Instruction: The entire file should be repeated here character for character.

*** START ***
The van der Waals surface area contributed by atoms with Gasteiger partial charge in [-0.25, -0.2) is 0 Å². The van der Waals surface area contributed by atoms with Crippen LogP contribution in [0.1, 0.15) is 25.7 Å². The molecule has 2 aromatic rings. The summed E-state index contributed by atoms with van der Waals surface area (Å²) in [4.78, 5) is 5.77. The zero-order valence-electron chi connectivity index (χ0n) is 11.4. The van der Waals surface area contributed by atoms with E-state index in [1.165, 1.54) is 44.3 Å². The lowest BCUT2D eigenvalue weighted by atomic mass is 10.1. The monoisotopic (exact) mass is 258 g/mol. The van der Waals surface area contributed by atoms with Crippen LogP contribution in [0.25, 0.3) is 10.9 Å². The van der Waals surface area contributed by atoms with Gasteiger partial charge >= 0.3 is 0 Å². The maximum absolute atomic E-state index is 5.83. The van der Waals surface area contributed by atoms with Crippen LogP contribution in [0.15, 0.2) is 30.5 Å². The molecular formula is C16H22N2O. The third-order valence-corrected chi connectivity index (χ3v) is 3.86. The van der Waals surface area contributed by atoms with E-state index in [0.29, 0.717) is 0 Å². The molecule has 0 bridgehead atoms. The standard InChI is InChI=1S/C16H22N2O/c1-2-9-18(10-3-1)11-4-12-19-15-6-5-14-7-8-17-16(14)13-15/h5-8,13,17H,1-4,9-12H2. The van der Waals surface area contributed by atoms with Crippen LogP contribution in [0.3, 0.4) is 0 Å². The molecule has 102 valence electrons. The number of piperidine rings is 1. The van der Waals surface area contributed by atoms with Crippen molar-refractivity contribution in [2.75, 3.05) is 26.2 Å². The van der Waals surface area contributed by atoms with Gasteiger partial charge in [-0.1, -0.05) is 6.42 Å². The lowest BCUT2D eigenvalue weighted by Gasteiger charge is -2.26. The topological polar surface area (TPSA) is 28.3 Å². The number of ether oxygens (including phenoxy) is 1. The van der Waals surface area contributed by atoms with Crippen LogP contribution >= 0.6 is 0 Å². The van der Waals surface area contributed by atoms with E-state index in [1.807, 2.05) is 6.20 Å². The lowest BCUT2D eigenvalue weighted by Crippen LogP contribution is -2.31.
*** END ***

The van der Waals surface area contributed by atoms with Gasteiger partial charge in [-0.25, -0.2) is 0 Å². The van der Waals surface area contributed by atoms with Crippen LogP contribution in [0.1, 0.15) is 25.7 Å². The molecule has 2 aromatic rings. The summed E-state index contributed by atoms with van der Waals surface area (Å²) in [4.78, 5) is 5.77. The zero-order valence-electron chi connectivity index (χ0n) is 11.4. The van der Waals surface area contributed by atoms with E-state index in [1.165, 1.54) is 44.3 Å². The lowest BCUT2D eigenvalue weighted by atomic mass is 10.1. The monoisotopic (exact) mass is 258 g/mol. The van der Waals surface area contributed by atoms with Crippen LogP contribution in [0.25, 0.3) is 10.9 Å². The van der Waals surface area contributed by atoms with Gasteiger partial charge >= 0.3 is 0 Å². The maximum absolute atomic E-state index is 5.83. The van der Waals surface area contributed by atoms with Crippen LogP contribution in [0.15, 0.2) is 30.5 Å². The molecular formula is C16H22N2O. The third-order valence-corrected chi connectivity index (χ3v) is 3.86. The van der Waals surface area contributed by atoms with E-state index in [0.29, 0.717) is 0 Å². The molecule has 0 bridgehead atoms. The standard InChI is InChI=1S/C16H22N2O/c1-2-9-18(10-3-1)11-4-12-19-15-6-5-14-7-8-17-16(14)13-15/h5-8,13,17H,1-4,9-12H2. The van der Waals surface area contributed by atoms with Crippen LogP contribution in [0.3, 0.4) is 0 Å². The molecule has 102 valence electrons. The number of piperidine rings is 1. The van der Waals surface area contributed by atoms with Crippen molar-refractivity contribution in [2.75, 3.05) is 26.2 Å². The van der Waals surface area contributed by atoms with Gasteiger partial charge in [-0.1, -0.05) is 6.42 Å². The lowest BCUT2D eigenvalue weighted by Gasteiger charge is -2.26. The topological polar surface area (TPSA) is 28.3 Å². The number of ether oxygens (including phenoxy) is 1. The van der Waals surface area contributed by atoms with Crippen LogP contribution >= 0.6 is 0 Å². The van der Waals surface area contributed by atoms with E-state index in [1.807, 2.05) is 6.20 Å². The lowest BCUT2D eigenvalue weighted by Crippen LogP contribution is -2.31.